So it was that I sat at a table with another colleague and this older professor. It was by far the best class I had because it was the most natural. A man should be able to sit down with a much older man over a beer and have the most fruitful of conversations--ours being the prose style of Hilaire Belloc and how a writer should properly imitate his style. Indeed, it is a false assumption that men have nothing in common with the older generation. It is likely that we actually have more in common with the dead than the living. For the dead often did things that we only talk about doing. Those who came before us went on long ambles and had more terror and adventure in a ten mile trek than we could ever get out of 100.
And perhaps that is the big difference between the Ages. Men once made mountains out of molehills, now we only get annoyed at the molehills, if we even see them. Why just the other day, I was traveling home from work in my car and this very thing occurred. I usually take the same route every day, as routine is a very real blessing from above. However, as I made my way home, it happened that my way was blocked, and, annoyed, I tried a different. This too was blocked, and it was not until the third or fourth roadblock that I completely gave in and lit out for the outskirts of town, fuming. But I must admit that about halfway through the debacle, I thought to myself that a true ambler would not get annoyed but would stop his car and see what the ruckus is all about. Now, it is true that had I been ambling in the way of an ambler, I would have been far more inclined to stop and take a gander, for my way would not have been so easily obstructed. In any case the point of this very incoherent and unfocused rambling is that the modern man should be less concerned about doing things--for truly, he does little as it is, and he should be more concerned about what's done to him. That is, he should look at the world not as some space where he does this or that. He should realize the world is full of wild and unexpected adventures. Mere existence ought to fill him with enough wonder that he does not feel obligated to do anything but breathe. I do not mean "obligated" here in a moral sense but in a productivity sense. And even in that sense it is only meant to question true productivity. Running around to fill in our schedules with as many entertaining activities as we can is not as productive as taking an hour a day to contemplate the wonder of the thumb. And if we only began to see the wonder and creativity in the smallest of things, we may be more excited to see the grandeur of the big things.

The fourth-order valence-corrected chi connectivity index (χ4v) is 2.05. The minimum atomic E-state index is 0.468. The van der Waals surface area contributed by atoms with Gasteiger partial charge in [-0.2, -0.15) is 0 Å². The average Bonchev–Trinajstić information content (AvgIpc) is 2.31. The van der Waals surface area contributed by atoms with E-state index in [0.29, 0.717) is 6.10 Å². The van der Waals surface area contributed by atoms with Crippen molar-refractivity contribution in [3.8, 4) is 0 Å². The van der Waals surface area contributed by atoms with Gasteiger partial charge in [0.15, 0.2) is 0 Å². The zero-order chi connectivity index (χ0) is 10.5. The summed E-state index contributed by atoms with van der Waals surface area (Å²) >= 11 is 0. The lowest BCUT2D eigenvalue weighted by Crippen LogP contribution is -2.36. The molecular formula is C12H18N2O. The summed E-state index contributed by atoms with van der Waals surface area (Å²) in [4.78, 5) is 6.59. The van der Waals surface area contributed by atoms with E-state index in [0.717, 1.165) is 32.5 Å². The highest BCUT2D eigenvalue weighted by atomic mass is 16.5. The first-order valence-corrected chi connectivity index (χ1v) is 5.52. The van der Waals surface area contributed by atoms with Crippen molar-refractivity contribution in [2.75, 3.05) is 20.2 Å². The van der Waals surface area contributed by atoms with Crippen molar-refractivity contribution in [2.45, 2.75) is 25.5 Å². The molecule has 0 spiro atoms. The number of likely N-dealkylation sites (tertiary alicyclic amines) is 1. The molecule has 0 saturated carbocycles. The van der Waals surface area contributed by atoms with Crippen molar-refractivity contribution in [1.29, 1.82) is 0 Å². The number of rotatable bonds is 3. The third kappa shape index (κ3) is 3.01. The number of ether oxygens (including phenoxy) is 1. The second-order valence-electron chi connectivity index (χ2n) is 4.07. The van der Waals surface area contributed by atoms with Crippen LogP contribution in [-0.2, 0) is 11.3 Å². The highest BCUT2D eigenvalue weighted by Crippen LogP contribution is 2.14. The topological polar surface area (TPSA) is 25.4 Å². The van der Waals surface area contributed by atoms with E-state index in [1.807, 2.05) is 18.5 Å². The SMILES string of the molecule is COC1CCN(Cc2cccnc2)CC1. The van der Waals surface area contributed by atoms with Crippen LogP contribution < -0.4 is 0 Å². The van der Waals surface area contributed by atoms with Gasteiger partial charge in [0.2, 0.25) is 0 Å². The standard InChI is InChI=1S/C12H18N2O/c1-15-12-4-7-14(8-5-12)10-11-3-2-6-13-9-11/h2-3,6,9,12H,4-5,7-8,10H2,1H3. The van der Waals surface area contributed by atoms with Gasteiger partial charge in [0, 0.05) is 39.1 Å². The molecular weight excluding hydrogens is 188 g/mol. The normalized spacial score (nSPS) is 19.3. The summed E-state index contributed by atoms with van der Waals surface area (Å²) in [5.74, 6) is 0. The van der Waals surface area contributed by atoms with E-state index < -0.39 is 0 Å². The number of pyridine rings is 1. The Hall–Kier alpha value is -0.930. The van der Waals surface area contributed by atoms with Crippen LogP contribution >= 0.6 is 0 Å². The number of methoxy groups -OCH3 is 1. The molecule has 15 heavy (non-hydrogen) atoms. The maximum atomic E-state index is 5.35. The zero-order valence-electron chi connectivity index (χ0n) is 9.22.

Sam Snow, theficklefarce.com
Written with Little Direction,
December 6th, 2014
Transcribed by Adam the Scribe II
Kansas State University,
December 9, 2014
Photo: "A Group of Gentlemen Drinking"
By Joseph van Aken (Attributed to),
Oil on canvas, n.d.
Schubert’s 8th in B minor floats it to me
in two movements, down the channel
of a violin’s sorrowful cry—
the fragile raft of the incomplete
buoyed again, bound
for the most distant of waters,
for a harbor beyond reach.
Its waterlogged planks splinter
and sag beneath ages of cargo:
Gaudi’s Sagrada Familia,
towers spearing through clouds;
Chaucer’s nameless pilgrims on horseback
to Canterbury, hoof-tracks erased
as they’re clopped into dirt;
Da Vinci’s Gran Cavallo crumbling,
arrow-gouged legs frozen mid stride.
It’s as if each is two works in one,
the piece that is and the piece that is not.
At symphony’s close, I soak
in the stillness of an end not quite an end,
satisfaction present and still missing,
a feeling I knew once before, on a drive
through urban China—
road lined with skyscraper sketches,
one fenced by bamboo scaffolding.
At a distance, the trellis appeared
like blank ledger lines on staff paper,
spaces to fill in between.
While riding the coattails of an inspiring orchestral performance
December 4, 2014
"London Symphony Orchestra Recording Shumann's 3rd Symphony"
Oil on Canvas - 1968
I wrote the following for an independent study on the prose styles of Hilaire Belloc, Rudyard Kipling, and G.K. Chesterton. This is my attempt at Belloc's prose, found chiefly in his travel writing such as The Path to Rome and The Cruise of the Nona. It is only loosely based on real events. If you do not know Belloc and are shocked by my undisciplined, wild statements about technology and the church, fear not. I attempt to imitate his thought as well as his style.
As I was strolling the world one day, strengthening my legs and my heart for the Day of Judgment, I came upon a monastery in the hills. There were trees all around, losing their leaves in cascades and beginning to show stark and bare against the evening sky. There were monks going in and out of this great stone edifice with their heads on their chests, building with impervious bricks, as it were, the foundation of the true church. But I cared little for all this ceremony, for my stomach was not yet empty enough to seek the company of other men. I had a notebook in my pocket and had it in my head to write, so I found a shady nook on the lee of a hill, away from the wretched north wind—for which I had cursed Boreas this five mile—and pulled out my notepad.